Kaziranga National Park is all set to play host to experts from Rhino range countries, who will discuss various efforts in saving the animal. The major agenda of the meeting will be to chalk out a global action plan to extend the survival of the animal in Asia.
The meeting is being organised by the Asian Rhino Specialist Group of the International Union for Conservation of Nature (IUCN) from 10th to 12th February 2010.
Although India still does not have a definite national strategy to conserve Rhino species, the state levels are doing there bit to save the animal from extinction. Commendable among them is the state of Assam which has increased the penalties for convictions of poaching “Schedule 1 animals” which include rhinos. The previous three-year jail term in the original act has been increased to seven years, and the seven-year sentence has been increased to 10 years.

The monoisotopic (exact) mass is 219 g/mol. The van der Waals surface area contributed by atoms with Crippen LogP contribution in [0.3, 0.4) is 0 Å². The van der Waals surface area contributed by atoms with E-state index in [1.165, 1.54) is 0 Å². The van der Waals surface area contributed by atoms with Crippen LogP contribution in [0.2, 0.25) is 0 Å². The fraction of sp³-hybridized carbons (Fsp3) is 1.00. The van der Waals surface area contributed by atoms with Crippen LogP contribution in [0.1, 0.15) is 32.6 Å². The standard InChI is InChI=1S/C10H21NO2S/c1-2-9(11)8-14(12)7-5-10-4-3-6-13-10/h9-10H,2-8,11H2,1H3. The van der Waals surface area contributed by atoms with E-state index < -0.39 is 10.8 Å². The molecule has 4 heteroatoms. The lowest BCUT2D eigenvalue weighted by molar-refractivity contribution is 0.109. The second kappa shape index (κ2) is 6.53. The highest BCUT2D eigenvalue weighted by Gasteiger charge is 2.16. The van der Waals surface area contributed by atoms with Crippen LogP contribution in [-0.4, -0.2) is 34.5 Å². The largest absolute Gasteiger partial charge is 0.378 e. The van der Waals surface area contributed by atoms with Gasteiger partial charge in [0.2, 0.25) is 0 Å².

There are three Rhino species in Asia - greater one-horned rhinoceros (Rhinoceros unicornis), Javan (Rhinoceros sondaicus) and Sumatran (Dicerorhinus sumatrensis). Of these, the population of the greater one-horned rhinoceros is estimated at 2,800 and it is rising with a majority of the species found in India. The population of the Javan rhino is under 50 and of the Sumatran under 300 and the trend is declining in both the cases.
Experts say that the Javan and the Sumatran sub-species are critically endangered and if nothing concrete is done now, their survival is doomed.
In India, hope still survives for the one-horned rhino with its steady population rise, but this good news can only remain consistent with measures to re-introduce rhinos to former ranges and a stronger anti-poaching drive.
Flickr photos by Mister-E and CharlesSF